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Yonhap News Summary

All News 17:24 July 14, 2016

The following is the second summary of major stories moved by Yonhap News Agency on Thursday.

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S. Korea, Japan reaffirm commitment to sex slaves deal

SEOUL -- South Korea and Japan have reaffirmed their commitment to implementing a bilateral deal to resolve the issue of the Japanese military's wartime sexual enslavement of Korean women, Seoul's foreign ministry said Thursday.

South Korean Vice Foreign Minister Lim Sung-nam and his Japanese counterpart Shinsuke Sugiyama met in Honolulu, Hawaii, on Wednesday (local time) to discuss bilateral issues ahead of three-way talks with U.S. Deputy Secretary of State Antony Blinken.

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(LEAD) Seoul shares keep upward trend on foreign buying

SEOUL -- South Korean shares extended a winning streak into a fourth day on Thursday, paring early losses, as foreigners stuck to a buying mode.

The South Korean won rose sharply against the U.S. dollar after the nation's central bank froze the key interest rate at the record low of 1.25 percent.

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S. Korea helps nationals leave violence-hit South Sudan

SEOUL -- South Korea said Thursday it has been helping its nationals evacuate from South Sudan following deadly clashes in the African country.

Foreign ministry spokesman Cho June-hyuck told a regular press briefing that some 30 South Koreans are known to be residing in South Sudan, mostly working for U.N.-related organizations or missionary and relief groups.

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'Korean pronunciation, as beautiful as song'

SEOUL -- A Czech teacher of Korean in Prague said she began learning the language after watching Korean films in her home country as a teenager.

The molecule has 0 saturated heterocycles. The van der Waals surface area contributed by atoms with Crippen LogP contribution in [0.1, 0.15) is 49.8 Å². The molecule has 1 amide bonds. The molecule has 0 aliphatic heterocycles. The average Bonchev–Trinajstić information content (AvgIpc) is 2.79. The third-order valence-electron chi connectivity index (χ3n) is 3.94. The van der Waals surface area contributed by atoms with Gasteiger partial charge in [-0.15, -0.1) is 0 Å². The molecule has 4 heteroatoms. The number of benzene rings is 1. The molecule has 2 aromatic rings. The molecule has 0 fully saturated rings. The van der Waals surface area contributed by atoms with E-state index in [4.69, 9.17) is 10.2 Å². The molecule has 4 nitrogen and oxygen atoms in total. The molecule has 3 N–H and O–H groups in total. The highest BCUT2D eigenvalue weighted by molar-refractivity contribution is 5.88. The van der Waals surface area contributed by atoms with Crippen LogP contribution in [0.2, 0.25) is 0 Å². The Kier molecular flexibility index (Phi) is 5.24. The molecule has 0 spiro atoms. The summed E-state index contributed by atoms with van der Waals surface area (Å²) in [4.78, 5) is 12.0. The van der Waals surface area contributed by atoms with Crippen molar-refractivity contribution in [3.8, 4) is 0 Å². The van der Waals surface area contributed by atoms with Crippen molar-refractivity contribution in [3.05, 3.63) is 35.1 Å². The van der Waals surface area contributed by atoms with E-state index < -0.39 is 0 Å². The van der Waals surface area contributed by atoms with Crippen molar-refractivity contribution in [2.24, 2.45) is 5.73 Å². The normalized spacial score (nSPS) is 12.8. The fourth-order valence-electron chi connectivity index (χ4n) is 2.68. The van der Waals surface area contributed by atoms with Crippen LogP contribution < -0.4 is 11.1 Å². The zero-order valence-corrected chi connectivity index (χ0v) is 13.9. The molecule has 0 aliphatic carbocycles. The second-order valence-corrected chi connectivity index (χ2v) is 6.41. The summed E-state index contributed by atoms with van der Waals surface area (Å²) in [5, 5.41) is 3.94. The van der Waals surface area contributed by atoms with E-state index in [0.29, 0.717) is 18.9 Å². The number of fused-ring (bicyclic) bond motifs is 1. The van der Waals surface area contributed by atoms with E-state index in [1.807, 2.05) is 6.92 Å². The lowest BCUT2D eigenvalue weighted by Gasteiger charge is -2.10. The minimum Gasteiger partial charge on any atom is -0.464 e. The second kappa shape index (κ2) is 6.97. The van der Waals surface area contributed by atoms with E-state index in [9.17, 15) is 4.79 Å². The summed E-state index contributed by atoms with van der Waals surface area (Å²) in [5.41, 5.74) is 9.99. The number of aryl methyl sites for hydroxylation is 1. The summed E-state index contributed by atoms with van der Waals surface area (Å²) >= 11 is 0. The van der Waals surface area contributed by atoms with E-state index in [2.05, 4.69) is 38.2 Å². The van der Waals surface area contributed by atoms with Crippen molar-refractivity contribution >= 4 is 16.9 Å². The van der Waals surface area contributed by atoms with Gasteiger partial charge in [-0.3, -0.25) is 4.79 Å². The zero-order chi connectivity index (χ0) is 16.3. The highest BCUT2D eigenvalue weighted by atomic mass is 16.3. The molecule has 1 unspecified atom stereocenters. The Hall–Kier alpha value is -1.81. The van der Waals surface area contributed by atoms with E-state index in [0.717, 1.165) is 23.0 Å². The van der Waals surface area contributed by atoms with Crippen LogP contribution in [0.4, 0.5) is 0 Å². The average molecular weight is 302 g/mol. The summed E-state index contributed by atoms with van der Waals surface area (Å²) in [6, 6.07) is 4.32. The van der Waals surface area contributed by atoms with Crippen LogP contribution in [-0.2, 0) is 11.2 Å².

"For me, Korean pronunciation sounds as beautiful as a song. This charm led me to learn the language," Linda Stockelova said during an interview with Yonhap News Agency on Wednesday.

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N. Korean provocations impair S. Korea's border tourism

PAJU/YEONCHEON, South Korea -- Security tourism in South Korea's northwestern border areas has suffered a blow due to cooling inter-Korean relations amid a series of incessant North Korean provocations, including missile tests.

The number of tourists visiting security attractions, including observatories and underground tunnels dug by the North, has been decreasing every year, the border towns of Paju and Yencheon, north of Seoul, said Thursday.

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S. Korea military stresses missile battery radars pose no health risks

SEOUL -- South Korea's military on Thursday stressed that electromagnetic waves generated by radars used by the Patriot PAC-2 and other missile systems pose no health risks, as authorities move to calm worries following the decision to deploy an advanced anti-missile system in the country.

In a media event held at a Patriot PAC-2 missile base in southern Seoul, the Ministry of National Defense conducted a test on the radar used on the PAC-2.
(END)

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